Lawmakers at the state Capitol will consider Wednesday whether people registering to vote close to Election Day should have to show a photo ID. Two bills on the policy have committee hearings scheduled. One measure would require people to show a photo ID when registering in the weeks leading up to an election. The other would put the same policy up for a statewide vote next year.
When we interviewed the new Secretary of State, Wayne Williams, earlier this year, he said this type of voter ID law was part of his agenda. Specifically he wants photo ID for Election Day registration.
After that interview aired, we heard from the head of the County Clerks Association, who said that, in most cases Coloradans already use a photo ID when they register. And under current law, you are required to show proof of residency when you vote in person. There’s a list of 14 acceptable documents, including a drivers license, a passport, a student ID, or things like a paycheck or utility bill, which show name and address.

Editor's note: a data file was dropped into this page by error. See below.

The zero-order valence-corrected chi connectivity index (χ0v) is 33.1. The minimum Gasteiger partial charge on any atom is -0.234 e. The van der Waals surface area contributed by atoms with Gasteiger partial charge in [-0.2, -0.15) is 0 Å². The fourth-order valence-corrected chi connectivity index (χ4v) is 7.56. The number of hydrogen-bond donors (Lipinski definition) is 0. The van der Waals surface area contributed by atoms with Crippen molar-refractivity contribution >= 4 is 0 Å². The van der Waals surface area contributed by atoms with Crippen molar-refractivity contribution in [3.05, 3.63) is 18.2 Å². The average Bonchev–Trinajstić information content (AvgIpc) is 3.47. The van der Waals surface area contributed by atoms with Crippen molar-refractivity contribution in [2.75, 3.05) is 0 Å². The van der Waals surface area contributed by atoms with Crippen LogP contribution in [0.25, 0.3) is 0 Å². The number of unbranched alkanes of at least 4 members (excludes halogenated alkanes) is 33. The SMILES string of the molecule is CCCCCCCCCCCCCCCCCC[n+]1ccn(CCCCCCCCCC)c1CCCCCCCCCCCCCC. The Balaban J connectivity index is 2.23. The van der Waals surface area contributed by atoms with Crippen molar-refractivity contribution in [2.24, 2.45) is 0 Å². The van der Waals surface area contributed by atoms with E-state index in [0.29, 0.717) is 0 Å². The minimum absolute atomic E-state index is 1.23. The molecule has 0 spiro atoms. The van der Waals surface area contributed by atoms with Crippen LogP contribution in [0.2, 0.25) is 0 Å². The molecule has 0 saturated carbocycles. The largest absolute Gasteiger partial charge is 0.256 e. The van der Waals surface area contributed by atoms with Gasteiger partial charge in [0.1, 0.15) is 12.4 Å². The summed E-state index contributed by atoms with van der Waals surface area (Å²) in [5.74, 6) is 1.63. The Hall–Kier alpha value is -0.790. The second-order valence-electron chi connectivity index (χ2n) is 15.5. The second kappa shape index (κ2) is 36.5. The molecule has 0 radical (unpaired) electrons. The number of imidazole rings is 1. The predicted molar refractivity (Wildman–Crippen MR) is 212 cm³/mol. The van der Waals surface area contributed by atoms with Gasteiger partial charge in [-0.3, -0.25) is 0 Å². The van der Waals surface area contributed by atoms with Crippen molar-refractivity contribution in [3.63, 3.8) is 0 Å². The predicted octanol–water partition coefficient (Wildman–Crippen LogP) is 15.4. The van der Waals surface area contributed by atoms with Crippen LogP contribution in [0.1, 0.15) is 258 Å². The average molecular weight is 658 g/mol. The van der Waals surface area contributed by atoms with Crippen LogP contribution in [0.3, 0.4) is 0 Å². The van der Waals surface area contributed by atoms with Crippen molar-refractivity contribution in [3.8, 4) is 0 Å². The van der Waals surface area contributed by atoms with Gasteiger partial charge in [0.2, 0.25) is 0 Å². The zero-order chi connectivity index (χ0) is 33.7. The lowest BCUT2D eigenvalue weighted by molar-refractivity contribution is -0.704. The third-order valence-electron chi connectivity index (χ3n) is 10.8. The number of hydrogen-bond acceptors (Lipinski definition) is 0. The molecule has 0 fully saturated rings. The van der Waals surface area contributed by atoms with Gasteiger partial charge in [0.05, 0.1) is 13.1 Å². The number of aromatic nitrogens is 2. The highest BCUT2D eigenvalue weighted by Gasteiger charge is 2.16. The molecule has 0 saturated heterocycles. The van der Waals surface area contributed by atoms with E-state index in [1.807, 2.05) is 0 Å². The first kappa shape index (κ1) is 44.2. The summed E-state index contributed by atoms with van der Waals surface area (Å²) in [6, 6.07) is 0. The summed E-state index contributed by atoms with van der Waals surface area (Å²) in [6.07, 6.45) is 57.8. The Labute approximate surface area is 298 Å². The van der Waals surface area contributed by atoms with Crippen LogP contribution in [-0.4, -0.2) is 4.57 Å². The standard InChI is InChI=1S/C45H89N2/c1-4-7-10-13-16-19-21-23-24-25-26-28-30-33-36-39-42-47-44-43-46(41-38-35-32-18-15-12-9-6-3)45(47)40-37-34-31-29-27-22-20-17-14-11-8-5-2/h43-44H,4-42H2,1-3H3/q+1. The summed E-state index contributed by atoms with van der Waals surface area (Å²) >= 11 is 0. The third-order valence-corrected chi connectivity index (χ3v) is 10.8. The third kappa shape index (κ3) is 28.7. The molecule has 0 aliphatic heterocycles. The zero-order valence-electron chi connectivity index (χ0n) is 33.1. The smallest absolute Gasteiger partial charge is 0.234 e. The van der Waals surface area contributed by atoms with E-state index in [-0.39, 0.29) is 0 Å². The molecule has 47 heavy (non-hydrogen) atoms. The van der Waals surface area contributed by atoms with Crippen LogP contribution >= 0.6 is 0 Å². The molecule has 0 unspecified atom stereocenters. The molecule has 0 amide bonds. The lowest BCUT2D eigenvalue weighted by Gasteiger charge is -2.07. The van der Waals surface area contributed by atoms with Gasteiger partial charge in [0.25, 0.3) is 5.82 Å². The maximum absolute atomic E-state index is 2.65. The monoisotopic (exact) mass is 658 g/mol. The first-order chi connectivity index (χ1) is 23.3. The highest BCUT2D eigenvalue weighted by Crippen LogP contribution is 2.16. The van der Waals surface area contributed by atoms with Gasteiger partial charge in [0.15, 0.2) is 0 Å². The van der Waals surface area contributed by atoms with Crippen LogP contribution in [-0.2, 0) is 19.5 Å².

Rep. Kim Ransom, R-Littleton, one of the bills' sponsors, says she’s concerned people may be registering under false identities: "We just don’t know what kinds of fraud may be happening." Her proposal includes a provision making it easier for indigent Coloradans to get free ID cards.
"There's no really way to track what an election judge sees in a polling location with our current software," she says. But But when clerks get together and talk about their experiences, "We try to, you know, we’re like “did you see any utility bills this year? Did you see any utility bills?” Usually it’s no. I think that last year in 2013, the city and county of Denver was the only one that saw a utility bill."
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